The equator is an imaginary line drawn around the earth equally distant from both poles, dividing the earth into northern and southern hemispheres and constituting the parallel of latitude 0°. Although there are continents and some countries that are in both the eastern hemisphere and the western hemisphere Ecuador takes pride in having a Middle of the World Monument in Quito.
It’s Hispanic Heritage Month, and do I have a treat for you! Hispanic inspired crafts for kids from countries in Latin America, the Caribbean and Spain! With 30+ kids craft you’re sure to find a favorite for your kids to make. It’s a great way to learn about each country.
For the third year in a row, I have been celebrating Hispanic Heritage Month with friends, and with our community.
We are mid-month through Hispanic Heritage Month so you can still plan a party or a community event before October 15.
This is our last and fourth installment of our series Discovering Our Taíno Ancestry. In our recent trip to Puerto Rico we bought a great selection of books in Spanish.
Our favorite is Kiki Kokí La Leyenda Encantada del Coquí (Kiki Kokí The Enchanted Legend of the Coquí). It’s fully in Spanish which is a perfect complement to our son’s language learning. This book is also available in English.
The story tells of a Taíno boy who does not cooperate or help his tribe. He prefers to play then to help his around the tribe. Therefore, since he didn’t help the tribe he wasn’t allowed to participate in the festival. He is really upset, and storms out into the jungle upset. However, the moon goddess to teach him a lesson turns him into a golden tree frog. Kiki Koki redeems himself when he saves a village of frogs from rat pirates earning his right to become a boy again. This is a beautiful story of redemption, and of making things right. To finish off our story time, we made coquí crafts out of small paper plates. Little one painted them, and glued on the eyes.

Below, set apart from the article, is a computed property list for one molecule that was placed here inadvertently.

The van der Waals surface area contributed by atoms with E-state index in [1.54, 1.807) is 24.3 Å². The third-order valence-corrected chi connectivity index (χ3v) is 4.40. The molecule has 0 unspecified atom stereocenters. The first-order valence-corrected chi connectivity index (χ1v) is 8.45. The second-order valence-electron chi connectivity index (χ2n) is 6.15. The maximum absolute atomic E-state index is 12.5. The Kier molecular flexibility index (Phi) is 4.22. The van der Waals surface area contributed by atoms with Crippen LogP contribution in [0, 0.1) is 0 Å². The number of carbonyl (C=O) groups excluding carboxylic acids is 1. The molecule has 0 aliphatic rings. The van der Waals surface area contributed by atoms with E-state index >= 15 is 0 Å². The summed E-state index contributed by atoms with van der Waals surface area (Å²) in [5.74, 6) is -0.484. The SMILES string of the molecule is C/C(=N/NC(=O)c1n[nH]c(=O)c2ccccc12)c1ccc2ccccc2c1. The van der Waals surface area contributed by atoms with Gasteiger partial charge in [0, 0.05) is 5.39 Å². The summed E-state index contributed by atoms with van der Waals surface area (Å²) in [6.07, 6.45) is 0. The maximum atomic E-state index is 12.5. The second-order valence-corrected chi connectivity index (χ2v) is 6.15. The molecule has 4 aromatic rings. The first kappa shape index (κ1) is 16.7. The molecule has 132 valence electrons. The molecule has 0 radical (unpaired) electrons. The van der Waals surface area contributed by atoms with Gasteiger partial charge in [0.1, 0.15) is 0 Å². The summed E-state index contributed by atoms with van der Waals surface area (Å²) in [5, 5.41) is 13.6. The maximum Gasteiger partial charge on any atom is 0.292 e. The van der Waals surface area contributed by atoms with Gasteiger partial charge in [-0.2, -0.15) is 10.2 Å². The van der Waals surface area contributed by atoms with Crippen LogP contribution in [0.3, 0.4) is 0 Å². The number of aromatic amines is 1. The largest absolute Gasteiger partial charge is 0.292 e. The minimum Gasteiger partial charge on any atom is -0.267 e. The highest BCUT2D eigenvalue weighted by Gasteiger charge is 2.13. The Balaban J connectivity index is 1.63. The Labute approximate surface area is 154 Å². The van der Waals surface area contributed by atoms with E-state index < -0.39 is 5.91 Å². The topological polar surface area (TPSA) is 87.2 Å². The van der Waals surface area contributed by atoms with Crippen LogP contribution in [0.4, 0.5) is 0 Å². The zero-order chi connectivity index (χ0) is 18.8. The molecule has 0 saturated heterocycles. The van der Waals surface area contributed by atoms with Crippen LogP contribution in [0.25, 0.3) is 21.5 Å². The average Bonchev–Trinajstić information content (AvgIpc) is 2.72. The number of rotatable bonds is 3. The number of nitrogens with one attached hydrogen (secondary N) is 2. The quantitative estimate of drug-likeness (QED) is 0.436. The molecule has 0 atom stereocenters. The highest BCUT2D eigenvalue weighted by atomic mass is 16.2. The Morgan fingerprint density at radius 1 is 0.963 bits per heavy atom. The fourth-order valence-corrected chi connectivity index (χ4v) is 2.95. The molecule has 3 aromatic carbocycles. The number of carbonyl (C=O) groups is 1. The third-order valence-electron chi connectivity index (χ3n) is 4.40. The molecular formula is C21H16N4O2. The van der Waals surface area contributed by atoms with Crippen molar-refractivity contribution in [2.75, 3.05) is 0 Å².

|Our coquí craft, and little one insisted on making one as an alien coquí with four eyes. 🙂
During our stay in Puerto Rico this past summer every night we would hear the coquíes sing. It was music to my ears, and little man enjoyed the beautiful song that they sang. I recorded them singing. Just click on the video below. It’s dark, because it was recorded during the night time. I hope you enjoy it as much as we do!
To read more about the coquí click here
. I hope you’ve enjoyed our series Discovering Our Taíno Ancestry as part of our Hispanic Heritage Month activities. Don’t forget to check out my initial post here
, and to participate for a chance to win some wonderful prizes in our giveaway! How are you celebrating with your family? Please like, comment, pin or share!
¡Hasta la próxima!
During our past summer vacation I really, really wanted to take little man, and my husband to the La Cueva del Indio
to see first hand the Taíno petroglyphs. Unfortunately, due to time constraints we weren’t able to go.
|This is a picture of a petroglyph in La Cueva del Indio. Photo credit: Neyda S.
However, on our return back home we had a lesson on Taíno petroglyphs. Little man even made his own Taíno petroglyphs.
Petroglyphs (or ‘stone symbols’) were carved on rocks all over Puerto Rico by the Taíno indians to record their lives, and daily life. For our lesson, I printed a sheet with Taíno symbols from here so little man can draw the symbols for the petroglyph.
|He practiced before drawing the petroglyphs on the rocks.
|Taíno petroglyphs found in different places in
We had lots of fun making the petroglyphs, and we learned the meaning of some of the symbols, too. We’re looking forward to our next installment about our beloved coquí.
In the meantime take a look at our previous post on Discovering our Taíno ancestry here
, and here
. How are you celebrating Hispanic Heritage Month? Please like, comment, pin or share!